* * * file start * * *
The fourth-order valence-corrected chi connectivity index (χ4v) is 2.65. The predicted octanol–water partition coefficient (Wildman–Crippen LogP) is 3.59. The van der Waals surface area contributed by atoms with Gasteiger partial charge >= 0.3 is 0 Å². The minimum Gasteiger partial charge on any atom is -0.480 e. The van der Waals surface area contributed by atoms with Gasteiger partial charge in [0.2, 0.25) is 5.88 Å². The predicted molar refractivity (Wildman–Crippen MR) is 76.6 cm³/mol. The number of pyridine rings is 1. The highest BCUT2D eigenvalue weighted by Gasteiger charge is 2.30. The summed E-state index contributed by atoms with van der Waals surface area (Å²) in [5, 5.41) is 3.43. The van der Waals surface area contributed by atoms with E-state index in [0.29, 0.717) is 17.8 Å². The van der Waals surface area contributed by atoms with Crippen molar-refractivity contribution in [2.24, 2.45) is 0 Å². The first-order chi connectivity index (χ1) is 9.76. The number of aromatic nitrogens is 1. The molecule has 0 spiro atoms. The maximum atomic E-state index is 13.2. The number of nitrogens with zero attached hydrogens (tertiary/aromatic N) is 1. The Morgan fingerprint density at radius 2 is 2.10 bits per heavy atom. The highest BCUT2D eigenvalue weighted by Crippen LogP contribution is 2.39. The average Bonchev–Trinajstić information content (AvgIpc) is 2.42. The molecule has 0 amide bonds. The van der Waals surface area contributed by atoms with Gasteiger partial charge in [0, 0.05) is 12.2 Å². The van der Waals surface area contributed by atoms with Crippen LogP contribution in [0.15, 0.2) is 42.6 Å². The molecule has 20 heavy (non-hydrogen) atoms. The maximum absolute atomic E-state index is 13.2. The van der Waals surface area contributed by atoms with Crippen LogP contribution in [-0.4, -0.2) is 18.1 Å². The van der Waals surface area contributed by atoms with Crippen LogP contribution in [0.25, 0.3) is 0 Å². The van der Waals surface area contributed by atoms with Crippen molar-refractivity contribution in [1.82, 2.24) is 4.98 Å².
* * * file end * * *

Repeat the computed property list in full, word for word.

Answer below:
The fourth-order valence-corrected chi connectivity index (χ4v) is 2.65. The predicted octanol–water partition coefficient (Wildman–Crippen LogP) is 3.59. The van der Waals surface area contributed by atoms with Gasteiger partial charge >= 0.3 is 0 Å². The minimum Gasteiger partial charge on any atom is -0.480 e. The van der Waals surface area contributed by atoms with Gasteiger partial charge in [0.2, 0.25) is 5.88 Å². The predicted molar refractivity (Wildman–Crippen MR) is 76.6 cm³/mol. The number of pyridine rings is 1. The highest BCUT2D eigenvalue weighted by Gasteiger charge is 2.30. The summed E-state index contributed by atoms with van der Waals surface area (Å²) in [5, 5.41) is 3.43. The van der Waals surface area contributed by atoms with E-state index in [0.29, 0.717) is 17.8 Å². The van der Waals surface area contributed by atoms with Crippen molar-refractivity contribution in [2.24, 2.45) is 0 Å². The first-order chi connectivity index (χ1) is 9.76. The number of aromatic nitrogens is 1. The molecule has 0 spiro atoms. The maximum atomic E-state index is 13.2. The number of nitrogens with zero attached hydrogens (tertiary/aromatic N) is 1. The Morgan fingerprint density at radius 2 is 2.10 bits per heavy atom. The highest BCUT2D eigenvalue weighted by Crippen LogP contribution is 2.39. The average Bonchev–Trinajstić information content (AvgIpc) is 2.42. The molecule has 0 amide bonds. The van der Waals surface area contributed by atoms with Gasteiger partial charge in [0, 0.05) is 12.2 Å². The van der Waals surface area contributed by atoms with Crippen LogP contribution in [0.15, 0.2) is 42.6 Å². The molecule has 20 heavy (non-hydrogen) atoms. The maximum absolute atomic E-state index is 13.2. The van der Waals surface area contributed by atoms with Crippen LogP contribution in [-0.4, -0.2) is 18.1 Å². The van der Waals surface area contributed by atoms with Crippen LogP contribution in [0.25, 0.3) is 0 Å². The van der Waals surface area contributed by atoms with Crippen molar-refractivity contribution in [1.82, 2.24) is 4.98 Å².